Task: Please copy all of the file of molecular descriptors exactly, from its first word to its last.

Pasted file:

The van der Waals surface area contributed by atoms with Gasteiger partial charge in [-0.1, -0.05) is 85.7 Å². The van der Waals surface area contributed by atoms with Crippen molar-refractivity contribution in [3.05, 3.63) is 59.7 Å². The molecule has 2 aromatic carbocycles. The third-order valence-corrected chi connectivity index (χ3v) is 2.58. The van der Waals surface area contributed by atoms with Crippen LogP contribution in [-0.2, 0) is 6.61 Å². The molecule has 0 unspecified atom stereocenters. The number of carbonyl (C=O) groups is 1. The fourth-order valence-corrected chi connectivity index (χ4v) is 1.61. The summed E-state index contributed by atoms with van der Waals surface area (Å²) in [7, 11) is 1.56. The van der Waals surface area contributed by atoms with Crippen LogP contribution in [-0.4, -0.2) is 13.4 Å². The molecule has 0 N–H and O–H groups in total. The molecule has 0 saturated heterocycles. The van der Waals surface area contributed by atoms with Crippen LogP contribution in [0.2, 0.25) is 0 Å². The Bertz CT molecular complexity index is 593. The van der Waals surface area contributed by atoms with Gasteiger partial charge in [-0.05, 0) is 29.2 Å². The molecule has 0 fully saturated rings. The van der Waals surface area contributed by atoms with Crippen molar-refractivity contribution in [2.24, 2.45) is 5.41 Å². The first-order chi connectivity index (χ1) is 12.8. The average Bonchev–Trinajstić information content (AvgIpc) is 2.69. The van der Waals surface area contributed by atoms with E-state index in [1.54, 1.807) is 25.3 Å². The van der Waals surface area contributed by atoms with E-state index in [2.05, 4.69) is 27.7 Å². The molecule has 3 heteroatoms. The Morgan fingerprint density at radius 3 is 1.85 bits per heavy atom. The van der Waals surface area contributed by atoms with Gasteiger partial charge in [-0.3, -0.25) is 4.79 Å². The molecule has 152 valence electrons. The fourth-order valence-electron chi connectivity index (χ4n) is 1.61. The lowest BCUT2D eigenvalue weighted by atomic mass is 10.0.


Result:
The van der Waals surface area contributed by atoms with Gasteiger partial charge in [-0.1, -0.05) is 85.7 Å². The van der Waals surface area contributed by atoms with Crippen molar-refractivity contribution in [3.05, 3.63) is 59.7 Å². The molecule has 2 aromatic carbocycles. The third-order valence-corrected chi connectivity index (χ3v) is 2.58. The van der Waals surface area contributed by atoms with Crippen LogP contribution in [-0.2, 0) is 6.61 Å². The molecule has 0 unspecified atom stereocenters. The number of carbonyl (C=O) groups is 1. The fourth-order valence-corrected chi connectivity index (χ4v) is 1.61. The summed E-state index contributed by atoms with van der Waals surface area (Å²) in [7, 11) is 1.56. The van der Waals surface area contributed by atoms with Crippen LogP contribution in [-0.4, -0.2) is 13.4 Å². The molecule has 0 N–H and O–H groups in total. The molecule has 0 saturated heterocycles. The van der Waals surface area contributed by atoms with Crippen LogP contribution in [0.2, 0.25) is 0 Å². The Bertz CT molecular complexity index is 593. The van der Waals surface area contributed by atoms with Gasteiger partial charge in [-0.05, 0) is 29.2 Å². The molecule has 0 fully saturated rings. The van der Waals surface area contributed by atoms with Crippen molar-refractivity contribution in [2.24, 2.45) is 5.41 Å². The first-order chi connectivity index (χ1) is 12.8. The average Bonchev–Trinajstić information content (AvgIpc) is 2.69. The van der Waals surface area contributed by atoms with E-state index in [1.54, 1.807) is 25.3 Å². The van der Waals surface area contributed by atoms with E-state index in [2.05, 4.69) is 27.7 Å². The molecule has 3 heteroatoms. The Morgan fingerprint density at radius 3 is 1.85 bits per heavy atom. The van der Waals surface area contributed by atoms with Gasteiger partial charge in [-0.3, -0.25) is 4.79 Å². The molecule has 152 valence electrons. The fourth-order valence-electron chi connectivity index (χ4n) is 1.61. The lowest BCUT2D eigenvalue weighted by atomic mass is 10.0.